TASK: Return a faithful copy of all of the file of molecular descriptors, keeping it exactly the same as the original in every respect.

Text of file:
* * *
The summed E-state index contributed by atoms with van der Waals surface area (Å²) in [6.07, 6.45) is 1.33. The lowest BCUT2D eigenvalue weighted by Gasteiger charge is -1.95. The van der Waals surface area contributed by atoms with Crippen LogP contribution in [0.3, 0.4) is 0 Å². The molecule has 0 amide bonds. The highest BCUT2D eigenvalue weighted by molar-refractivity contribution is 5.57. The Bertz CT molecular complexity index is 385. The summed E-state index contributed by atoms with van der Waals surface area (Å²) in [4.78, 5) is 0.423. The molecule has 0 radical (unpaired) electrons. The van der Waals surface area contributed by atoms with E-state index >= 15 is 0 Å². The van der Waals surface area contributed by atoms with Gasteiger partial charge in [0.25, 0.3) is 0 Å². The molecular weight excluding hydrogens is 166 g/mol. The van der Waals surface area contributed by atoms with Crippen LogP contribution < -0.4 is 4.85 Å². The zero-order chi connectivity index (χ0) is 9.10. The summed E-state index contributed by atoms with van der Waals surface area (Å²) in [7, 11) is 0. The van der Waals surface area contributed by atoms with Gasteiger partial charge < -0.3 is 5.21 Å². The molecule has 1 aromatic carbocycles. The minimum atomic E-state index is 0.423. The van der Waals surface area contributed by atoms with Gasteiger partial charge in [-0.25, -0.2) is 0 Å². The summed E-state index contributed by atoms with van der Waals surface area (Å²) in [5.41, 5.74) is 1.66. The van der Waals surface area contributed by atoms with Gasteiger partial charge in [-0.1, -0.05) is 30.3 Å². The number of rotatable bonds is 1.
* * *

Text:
The summed E-state index contributed by atoms with van der Waals surface area (Å²) in [6.07, 6.45) is 1.33. The lowest BCUT2D eigenvalue weighted by Gasteiger charge is -1.95. The van der Waals surface area contributed by atoms with Crippen LogP contribution in [0.3, 0.4) is 0 Å². The molecule has 0 amide bonds. The highest BCUT2D eigenvalue weighted by molar-refractivity contribution is 5.57. The Bertz CT molecular complexity index is 385. The summed E-state index contributed by atoms with van der Waals surface area (Å²) in [4.78, 5) is 0.423. The molecule has 0 radical (unpaired) electrons. The van der Waals surface area contributed by atoms with E-state index >= 15 is 0 Å². The van der Waals surface area contributed by atoms with Gasteiger partial charge in [0.25, 0.3) is 0 Å². The molecular weight excluding hydrogens is 166 g/mol. The van der Waals surface area contributed by atoms with Crippen LogP contribution < -0.4 is 4.85 Å². The zero-order chi connectivity index (χ0) is 9.10. The summed E-state index contributed by atoms with van der Waals surface area (Å²) in [7, 11) is 0. The van der Waals surface area contributed by atoms with Gasteiger partial charge < -0.3 is 5.21 Å². The molecule has 1 aromatic carbocycles. The minimum atomic E-state index is 0.423. The van der Waals surface area contributed by atoms with Gasteiger partial charge in [-0.25, -0.2) is 0 Å². The summed E-state index contributed by atoms with van der Waals surface area (Å²) in [5.41, 5.74) is 1.66. The van der Waals surface area contributed by atoms with Gasteiger partial charge in [-0.1, -0.05) is 30.3 Å². The number of rotatable bonds is 1.